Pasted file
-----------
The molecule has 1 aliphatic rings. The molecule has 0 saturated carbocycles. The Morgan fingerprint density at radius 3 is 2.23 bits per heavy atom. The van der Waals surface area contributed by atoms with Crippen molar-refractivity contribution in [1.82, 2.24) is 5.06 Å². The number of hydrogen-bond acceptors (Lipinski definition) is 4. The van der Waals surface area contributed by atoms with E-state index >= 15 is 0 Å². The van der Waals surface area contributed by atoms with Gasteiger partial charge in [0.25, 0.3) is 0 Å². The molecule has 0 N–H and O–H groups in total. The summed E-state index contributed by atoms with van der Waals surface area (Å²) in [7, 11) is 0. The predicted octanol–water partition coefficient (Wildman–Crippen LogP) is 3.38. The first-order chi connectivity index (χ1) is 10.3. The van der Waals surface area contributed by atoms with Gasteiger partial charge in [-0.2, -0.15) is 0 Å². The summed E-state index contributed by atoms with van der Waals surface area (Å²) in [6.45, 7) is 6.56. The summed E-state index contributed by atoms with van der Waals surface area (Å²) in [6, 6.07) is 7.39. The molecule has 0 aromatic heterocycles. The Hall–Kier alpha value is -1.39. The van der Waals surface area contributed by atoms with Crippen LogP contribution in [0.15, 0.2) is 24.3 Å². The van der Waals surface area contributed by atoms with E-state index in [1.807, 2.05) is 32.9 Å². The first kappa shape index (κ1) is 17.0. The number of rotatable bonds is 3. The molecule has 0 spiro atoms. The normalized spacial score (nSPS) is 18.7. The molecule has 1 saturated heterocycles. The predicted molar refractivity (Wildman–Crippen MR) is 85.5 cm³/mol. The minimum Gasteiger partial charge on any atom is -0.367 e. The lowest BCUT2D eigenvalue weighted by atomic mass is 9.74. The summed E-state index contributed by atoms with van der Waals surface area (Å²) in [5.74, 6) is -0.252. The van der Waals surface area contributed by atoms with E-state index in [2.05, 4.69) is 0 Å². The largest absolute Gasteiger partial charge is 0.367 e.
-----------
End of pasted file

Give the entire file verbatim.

The molecule has 1 aliphatic rings. The molecule has 0 saturated carbocycles. The Morgan fingerprint density at radius 3 is 2.23 bits per heavy atom. The van der Waals surface area contributed by atoms with Crippen molar-refractivity contribution in [1.82, 2.24) is 5.06 Å². The number of hydrogen-bond acceptors (Lipinski definition) is 4. The van der Waals surface area contributed by atoms with E-state index >= 15 is 0 Å². The van der Waals surface area contributed by atoms with Gasteiger partial charge in [0.25, 0.3) is 0 Å². The molecule has 0 N–H and O–H groups in total. The summed E-state index contributed by atoms with van der Waals surface area (Å²) in [7, 11) is 0. The predicted octanol–water partition coefficient (Wildman–Crippen LogP) is 3.38. The first-order chi connectivity index (χ1) is 10.3. The van der Waals surface area contributed by atoms with Gasteiger partial charge in [-0.2, -0.15) is 0 Å². The summed E-state index contributed by atoms with van der Waals surface area (Å²) in [6.45, 7) is 6.56. The summed E-state index contributed by atoms with van der Waals surface area (Å²) in [6, 6.07) is 7.39. The molecule has 0 aromatic heterocycles. The Hall–Kier alpha value is -1.39. The van der Waals surface area contributed by atoms with Crippen LogP contribution in [0.15, 0.2) is 24.3 Å². The van der Waals surface area contributed by atoms with E-state index in [1.807, 2.05) is 32.9 Å². The first kappa shape index (κ1) is 17.0. The number of rotatable bonds is 3. The molecule has 0 spiro atoms. The normalized spacial score (nSPS) is 18.7. The molecule has 1 saturated heterocycles. The predicted molar refractivity (Wildman–Crippen MR) is 85.5 cm³/mol. The minimum Gasteiger partial charge on any atom is -0.367 e. The lowest BCUT2D eigenvalue weighted by atomic mass is 9.74. The summed E-state index contributed by atoms with van der Waals surface area (Å²) in [5.74, 6) is -0.252. The van der Waals surface area contributed by atoms with E-state index in [2.05, 4.69) is 0 Å². The largest absolute Gasteiger partial charge is 0.367 e.